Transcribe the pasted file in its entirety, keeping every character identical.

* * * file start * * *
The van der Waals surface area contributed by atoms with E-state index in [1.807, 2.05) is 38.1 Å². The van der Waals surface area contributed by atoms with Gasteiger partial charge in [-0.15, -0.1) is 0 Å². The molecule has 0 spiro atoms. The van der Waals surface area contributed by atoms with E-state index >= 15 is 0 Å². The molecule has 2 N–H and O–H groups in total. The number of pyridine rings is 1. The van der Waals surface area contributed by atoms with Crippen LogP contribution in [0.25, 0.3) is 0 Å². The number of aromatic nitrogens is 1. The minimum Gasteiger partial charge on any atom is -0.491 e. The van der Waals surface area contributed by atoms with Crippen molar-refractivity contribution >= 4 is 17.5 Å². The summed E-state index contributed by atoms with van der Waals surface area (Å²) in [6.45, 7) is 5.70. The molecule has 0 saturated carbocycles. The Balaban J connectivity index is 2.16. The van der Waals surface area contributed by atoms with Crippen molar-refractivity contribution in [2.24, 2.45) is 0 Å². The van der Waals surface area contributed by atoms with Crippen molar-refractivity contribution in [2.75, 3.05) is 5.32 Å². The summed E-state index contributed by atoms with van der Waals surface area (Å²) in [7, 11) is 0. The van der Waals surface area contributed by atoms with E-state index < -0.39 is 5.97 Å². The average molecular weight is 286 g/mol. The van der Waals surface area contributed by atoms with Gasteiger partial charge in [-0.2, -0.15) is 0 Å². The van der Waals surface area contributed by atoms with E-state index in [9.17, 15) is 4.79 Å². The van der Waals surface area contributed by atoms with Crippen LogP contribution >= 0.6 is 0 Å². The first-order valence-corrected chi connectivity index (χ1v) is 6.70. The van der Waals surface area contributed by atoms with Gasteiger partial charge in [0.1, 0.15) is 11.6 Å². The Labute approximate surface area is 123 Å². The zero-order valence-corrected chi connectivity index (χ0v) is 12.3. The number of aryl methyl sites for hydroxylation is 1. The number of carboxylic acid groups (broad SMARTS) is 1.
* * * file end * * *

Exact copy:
The van der Waals surface area contributed by atoms with E-state index in [1.807, 2.05) is 38.1 Å². The van der Waals surface area contributed by atoms with Gasteiger partial charge in [-0.15, -0.1) is 0 Å². The molecule has 0 spiro atoms. The van der Waals surface area contributed by atoms with E-state index >= 15 is 0 Å². The molecule has 2 N–H and O–H groups in total. The number of pyridine rings is 1. The van der Waals surface area contributed by atoms with Crippen LogP contribution in [0.25, 0.3) is 0 Å². The number of aromatic nitrogens is 1. The minimum Gasteiger partial charge on any atom is -0.491 e. The van der Waals surface area contributed by atoms with Crippen molar-refractivity contribution >= 4 is 17.5 Å². The summed E-state index contributed by atoms with van der Waals surface area (Å²) in [6.45, 7) is 5.70. The molecule has 0 saturated carbocycles. The Balaban J connectivity index is 2.16. The van der Waals surface area contributed by atoms with Crippen molar-refractivity contribution in [2.24, 2.45) is 0 Å². The van der Waals surface area contributed by atoms with Crippen molar-refractivity contribution in [2.75, 3.05) is 5.32 Å². The summed E-state index contributed by atoms with van der Waals surface area (Å²) in [7, 11) is 0. The van der Waals surface area contributed by atoms with E-state index < -0.39 is 5.97 Å². The average molecular weight is 286 g/mol. The van der Waals surface area contributed by atoms with Gasteiger partial charge in [-0.2, -0.15) is 0 Å². The van der Waals surface area contributed by atoms with E-state index in [9.17, 15) is 4.79 Å². The van der Waals surface area contributed by atoms with Crippen LogP contribution >= 0.6 is 0 Å². The first-order valence-corrected chi connectivity index (χ1v) is 6.70. The van der Waals surface area contributed by atoms with Gasteiger partial charge in [0.1, 0.15) is 11.6 Å². The Labute approximate surface area is 123 Å². The zero-order valence-corrected chi connectivity index (χ0v) is 12.3. The number of aryl methyl sites for hydroxylation is 1. The number of carboxylic acid groups (broad SMARTS) is 1.